SITA launches WorldTracer Lost and Found Property to manage lost items

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SITA has launched WorldTracer Lost and Found Property, an artificial intelligence-enabled solution that will enable airports to solve the problem of how to return items left at the airport or on aircraft.

According to SITA, every year passengers leave millions of items in airports and on aircraft, costing the industry millions of dollars in repatriation costs. SITA’s WorldTracer Lost and Found Property solution, which is used in 2,200 airports worldwide, cuts the cost of repatriating lost items by 90%. Employees can register a found item, create a missing item report, and validate a match in under two minutes. The solution is also said to speed up the time taken to find and return found items, with 60% of these items returned within the first 48 hours.

The process of handling lost property today is also still largely manual but with SITA’s solution, passengers can now register a claim using their mobile device in a matter of seconds to report, pay for and organize repatriation as well as track their item at every step.

Using technology such as computer vision, machine learning and natural language processing, WorldTracer Lost and Found Property searches a global database of images and descriptions to match the found item to a missing item report. The solution uses image recognition to identify details such as brand, material and color of the missing item. It is also recognizes similar words in the description to make a definitive match. The airport or airline can then immediately notify the owner and have the item returned to them.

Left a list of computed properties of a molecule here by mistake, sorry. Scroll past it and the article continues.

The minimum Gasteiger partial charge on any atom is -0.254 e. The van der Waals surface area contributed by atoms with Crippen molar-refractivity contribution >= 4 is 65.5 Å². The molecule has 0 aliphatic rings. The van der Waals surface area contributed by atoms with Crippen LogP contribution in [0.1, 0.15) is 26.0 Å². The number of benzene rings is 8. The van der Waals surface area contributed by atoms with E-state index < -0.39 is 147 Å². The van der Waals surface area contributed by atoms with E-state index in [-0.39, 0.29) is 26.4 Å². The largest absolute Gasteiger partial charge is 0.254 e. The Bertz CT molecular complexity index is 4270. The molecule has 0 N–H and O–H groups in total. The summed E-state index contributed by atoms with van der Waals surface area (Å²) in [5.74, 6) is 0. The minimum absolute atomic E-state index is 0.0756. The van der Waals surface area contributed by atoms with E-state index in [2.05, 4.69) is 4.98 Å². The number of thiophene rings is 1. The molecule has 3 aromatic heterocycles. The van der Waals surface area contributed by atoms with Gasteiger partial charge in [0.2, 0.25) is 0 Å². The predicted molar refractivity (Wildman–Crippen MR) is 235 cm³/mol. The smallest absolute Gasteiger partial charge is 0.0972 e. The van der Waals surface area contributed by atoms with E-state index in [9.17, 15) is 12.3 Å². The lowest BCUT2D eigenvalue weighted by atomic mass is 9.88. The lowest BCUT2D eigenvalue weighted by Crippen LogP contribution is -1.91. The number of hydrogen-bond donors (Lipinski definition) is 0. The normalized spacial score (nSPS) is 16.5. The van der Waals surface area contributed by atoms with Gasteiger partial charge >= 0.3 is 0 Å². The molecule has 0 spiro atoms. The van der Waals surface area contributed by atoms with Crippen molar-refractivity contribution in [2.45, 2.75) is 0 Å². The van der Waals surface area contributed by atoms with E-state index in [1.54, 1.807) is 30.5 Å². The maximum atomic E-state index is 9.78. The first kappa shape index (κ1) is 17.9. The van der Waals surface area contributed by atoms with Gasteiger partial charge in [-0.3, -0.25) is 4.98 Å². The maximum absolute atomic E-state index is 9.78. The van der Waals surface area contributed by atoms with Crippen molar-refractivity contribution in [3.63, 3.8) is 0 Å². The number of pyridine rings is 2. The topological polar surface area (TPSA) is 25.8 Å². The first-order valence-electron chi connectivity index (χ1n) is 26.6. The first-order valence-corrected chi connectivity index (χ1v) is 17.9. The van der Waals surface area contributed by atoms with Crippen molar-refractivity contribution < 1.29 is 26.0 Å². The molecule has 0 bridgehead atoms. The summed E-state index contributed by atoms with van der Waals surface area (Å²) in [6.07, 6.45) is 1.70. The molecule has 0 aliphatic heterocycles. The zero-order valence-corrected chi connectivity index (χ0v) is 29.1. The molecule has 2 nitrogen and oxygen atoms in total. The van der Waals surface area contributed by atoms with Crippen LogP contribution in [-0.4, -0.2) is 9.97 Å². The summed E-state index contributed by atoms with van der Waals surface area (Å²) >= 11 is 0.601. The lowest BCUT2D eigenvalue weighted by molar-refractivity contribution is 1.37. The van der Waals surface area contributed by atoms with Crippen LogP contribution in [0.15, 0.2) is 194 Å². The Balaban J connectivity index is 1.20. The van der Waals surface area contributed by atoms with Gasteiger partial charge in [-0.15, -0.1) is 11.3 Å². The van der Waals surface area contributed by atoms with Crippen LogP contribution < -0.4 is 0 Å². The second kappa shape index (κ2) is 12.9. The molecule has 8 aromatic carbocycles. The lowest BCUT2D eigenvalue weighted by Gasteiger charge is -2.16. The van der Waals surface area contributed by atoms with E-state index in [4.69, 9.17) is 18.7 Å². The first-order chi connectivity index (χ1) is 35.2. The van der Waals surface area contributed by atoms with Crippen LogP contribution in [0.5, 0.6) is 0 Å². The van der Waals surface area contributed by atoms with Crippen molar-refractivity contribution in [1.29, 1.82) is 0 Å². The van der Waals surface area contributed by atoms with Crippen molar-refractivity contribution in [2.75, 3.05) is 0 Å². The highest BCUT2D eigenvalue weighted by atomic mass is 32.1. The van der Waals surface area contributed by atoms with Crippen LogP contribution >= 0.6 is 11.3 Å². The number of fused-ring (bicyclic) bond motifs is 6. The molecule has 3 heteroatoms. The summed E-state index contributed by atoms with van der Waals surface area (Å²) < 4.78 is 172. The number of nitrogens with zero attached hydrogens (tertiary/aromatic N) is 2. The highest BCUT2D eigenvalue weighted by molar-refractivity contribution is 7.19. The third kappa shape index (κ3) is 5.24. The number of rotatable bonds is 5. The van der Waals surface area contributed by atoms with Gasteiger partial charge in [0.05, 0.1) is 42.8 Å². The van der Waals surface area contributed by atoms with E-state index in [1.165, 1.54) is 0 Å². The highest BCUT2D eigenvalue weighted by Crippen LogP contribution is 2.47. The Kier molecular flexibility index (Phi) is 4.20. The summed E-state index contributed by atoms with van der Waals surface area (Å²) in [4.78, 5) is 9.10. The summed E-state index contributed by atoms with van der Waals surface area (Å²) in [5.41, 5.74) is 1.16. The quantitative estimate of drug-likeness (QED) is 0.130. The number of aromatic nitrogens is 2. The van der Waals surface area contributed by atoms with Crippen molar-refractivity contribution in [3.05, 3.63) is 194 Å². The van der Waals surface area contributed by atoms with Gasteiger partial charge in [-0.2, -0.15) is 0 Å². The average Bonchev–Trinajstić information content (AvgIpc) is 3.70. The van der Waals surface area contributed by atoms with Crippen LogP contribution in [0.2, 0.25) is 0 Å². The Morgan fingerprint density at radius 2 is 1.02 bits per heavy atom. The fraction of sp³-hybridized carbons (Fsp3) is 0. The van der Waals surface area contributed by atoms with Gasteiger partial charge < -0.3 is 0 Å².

David Lavorel, CEO SITA at Airports & Borders, said, “WorldTracer is a great example of how SITA continues to evolve its portfolio to meet the changing demands of the industry. For almost three decades WorldTracer has helped to successfully trace mishandled bags. Now, using new technology, we are adding further value by helping the industry be more efficient and reduce costs around lost items at a time when it is most needed.”

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With over a decade of experience as a business and technology journalist working in B2B publishing, Hazel first joined UKi in 2011. After taking 18 months off to bring up her daughter and try her hand at marketing copywriting, she returned in January 2018 to do what she loves best – magazine editing! She is now the editor of UKi's Passenger Terminal World and Parcel and Postal Technology International magazines.

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